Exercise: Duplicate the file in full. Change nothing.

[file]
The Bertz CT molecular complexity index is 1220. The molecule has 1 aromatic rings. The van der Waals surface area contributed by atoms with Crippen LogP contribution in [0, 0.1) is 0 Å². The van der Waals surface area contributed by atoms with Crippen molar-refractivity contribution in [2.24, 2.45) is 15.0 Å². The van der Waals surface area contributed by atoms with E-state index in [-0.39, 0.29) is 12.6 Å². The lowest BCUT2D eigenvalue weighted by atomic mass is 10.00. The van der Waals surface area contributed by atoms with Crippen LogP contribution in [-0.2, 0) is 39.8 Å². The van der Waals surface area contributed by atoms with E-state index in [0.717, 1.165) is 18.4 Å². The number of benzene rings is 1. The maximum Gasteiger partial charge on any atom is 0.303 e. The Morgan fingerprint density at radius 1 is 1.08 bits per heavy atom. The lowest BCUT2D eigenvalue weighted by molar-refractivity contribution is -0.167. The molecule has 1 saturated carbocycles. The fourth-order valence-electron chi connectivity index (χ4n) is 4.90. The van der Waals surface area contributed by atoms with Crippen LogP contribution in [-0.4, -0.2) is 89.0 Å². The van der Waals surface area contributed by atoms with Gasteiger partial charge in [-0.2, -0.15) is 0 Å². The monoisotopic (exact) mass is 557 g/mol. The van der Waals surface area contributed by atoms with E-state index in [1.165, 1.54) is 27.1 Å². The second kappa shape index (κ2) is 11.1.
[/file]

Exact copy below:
The Bertz CT molecular complexity index is 1220. The molecule has 1 aromatic rings. The van der Waals surface area contributed by atoms with Crippen LogP contribution in [0, 0.1) is 0 Å². The van der Waals surface area contributed by atoms with Crippen molar-refractivity contribution in [2.24, 2.45) is 15.0 Å². The van der Waals surface area contributed by atoms with E-state index in [-0.39, 0.29) is 12.6 Å². The lowest BCUT2D eigenvalue weighted by atomic mass is 10.00. The van der Waals surface area contributed by atoms with Crippen LogP contribution in [-0.2, 0) is 39.8 Å². The van der Waals surface area contributed by atoms with E-state index in [0.717, 1.165) is 18.4 Å². The number of benzene rings is 1. The maximum Gasteiger partial charge on any atom is 0.303 e. The Morgan fingerprint density at radius 1 is 1.08 bits per heavy atom. The lowest BCUT2D eigenvalue weighted by molar-refractivity contribution is -0.167. The molecule has 1 saturated carbocycles. The fourth-order valence-electron chi connectivity index (χ4n) is 4.90. The van der Waals surface area contributed by atoms with Crippen LogP contribution in [-0.4, -0.2) is 89.0 Å². The van der Waals surface area contributed by atoms with Gasteiger partial charge in [-0.2, -0.15) is 0 Å². The monoisotopic (exact) mass is 557 g/mol. The van der Waals surface area contributed by atoms with E-state index in [1.165, 1.54) is 27.1 Å². The second kappa shape index (κ2) is 11.1.